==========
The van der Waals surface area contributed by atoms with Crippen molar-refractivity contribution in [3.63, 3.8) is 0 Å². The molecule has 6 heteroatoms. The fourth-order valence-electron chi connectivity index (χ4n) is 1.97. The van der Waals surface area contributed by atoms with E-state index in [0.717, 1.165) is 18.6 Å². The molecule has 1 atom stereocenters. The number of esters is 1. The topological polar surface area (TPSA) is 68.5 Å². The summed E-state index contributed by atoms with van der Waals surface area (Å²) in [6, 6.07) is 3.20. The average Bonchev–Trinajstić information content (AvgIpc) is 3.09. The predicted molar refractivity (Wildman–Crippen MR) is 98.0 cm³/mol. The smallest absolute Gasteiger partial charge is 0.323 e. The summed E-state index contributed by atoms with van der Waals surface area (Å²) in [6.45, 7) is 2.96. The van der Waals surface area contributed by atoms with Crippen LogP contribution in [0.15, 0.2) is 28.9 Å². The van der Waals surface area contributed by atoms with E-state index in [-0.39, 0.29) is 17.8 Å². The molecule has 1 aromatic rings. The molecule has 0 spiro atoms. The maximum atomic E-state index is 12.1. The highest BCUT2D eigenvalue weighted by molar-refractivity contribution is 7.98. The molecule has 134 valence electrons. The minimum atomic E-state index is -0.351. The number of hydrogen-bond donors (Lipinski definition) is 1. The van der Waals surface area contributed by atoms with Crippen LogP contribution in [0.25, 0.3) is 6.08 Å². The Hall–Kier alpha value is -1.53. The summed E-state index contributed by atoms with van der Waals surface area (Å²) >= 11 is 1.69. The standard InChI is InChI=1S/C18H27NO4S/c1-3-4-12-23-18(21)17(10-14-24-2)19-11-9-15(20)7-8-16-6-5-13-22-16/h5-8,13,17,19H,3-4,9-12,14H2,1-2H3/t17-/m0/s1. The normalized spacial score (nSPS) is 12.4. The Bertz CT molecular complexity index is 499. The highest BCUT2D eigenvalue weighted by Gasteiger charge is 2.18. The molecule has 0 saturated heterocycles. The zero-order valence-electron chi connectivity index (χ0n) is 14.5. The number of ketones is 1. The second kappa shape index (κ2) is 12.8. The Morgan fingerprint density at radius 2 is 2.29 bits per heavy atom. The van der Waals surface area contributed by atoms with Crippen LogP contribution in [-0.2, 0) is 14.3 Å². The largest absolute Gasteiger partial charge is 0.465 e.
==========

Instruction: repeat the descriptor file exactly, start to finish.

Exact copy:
The van der Waals surface area contributed by atoms with Crippen molar-refractivity contribution in [3.63, 3.8) is 0 Å². The molecule has 6 heteroatoms. The fourth-order valence-electron chi connectivity index (χ4n) is 1.97. The van der Waals surface area contributed by atoms with E-state index in [0.717, 1.165) is 18.6 Å². The molecule has 1 atom stereocenters. The number of esters is 1. The topological polar surface area (TPSA) is 68.5 Å². The summed E-state index contributed by atoms with van der Waals surface area (Å²) in [6, 6.07) is 3.20. The average Bonchev–Trinajstić information content (AvgIpc) is 3.09. The predicted molar refractivity (Wildman–Crippen MR) is 98.0 cm³/mol. The smallest absolute Gasteiger partial charge is 0.323 e. The summed E-state index contributed by atoms with van der Waals surface area (Å²) in [6.45, 7) is 2.96. The van der Waals surface area contributed by atoms with Crippen LogP contribution in [0.15, 0.2) is 28.9 Å². The van der Waals surface area contributed by atoms with E-state index in [-0.39, 0.29) is 17.8 Å². The molecule has 1 aromatic rings. The molecule has 0 spiro atoms. The maximum atomic E-state index is 12.1. The highest BCUT2D eigenvalue weighted by molar-refractivity contribution is 7.98. The molecule has 134 valence electrons. The minimum atomic E-state index is -0.351. The number of hydrogen-bond donors (Lipinski definition) is 1. The van der Waals surface area contributed by atoms with Crippen LogP contribution in [0.25, 0.3) is 6.08 Å². The Hall–Kier alpha value is -1.53. The summed E-state index contributed by atoms with van der Waals surface area (Å²) >= 11 is 1.69. The standard InChI is InChI=1S/C18H27NO4S/c1-3-4-12-23-18(21)17(10-14-24-2)19-11-9-15(20)7-8-16-6-5-13-22-16/h5-8,13,17,19H,3-4,9-12,14H2,1-2H3/t17-/m0/s1. The normalized spacial score (nSPS) is 12.4. The Bertz CT molecular complexity index is 499. The highest BCUT2D eigenvalue weighted by Gasteiger charge is 2.18. The molecule has 0 saturated heterocycles. The zero-order valence-electron chi connectivity index (χ0n) is 14.5. The number of ketones is 1. The second kappa shape index (κ2) is 12.8. The Morgan fingerprint density at radius 2 is 2.29 bits per heavy atom. The van der Waals surface area contributed by atoms with Crippen LogP contribution in [-0.2, 0) is 14.3 Å². The largest absolute Gasteiger partial charge is 0.465 e.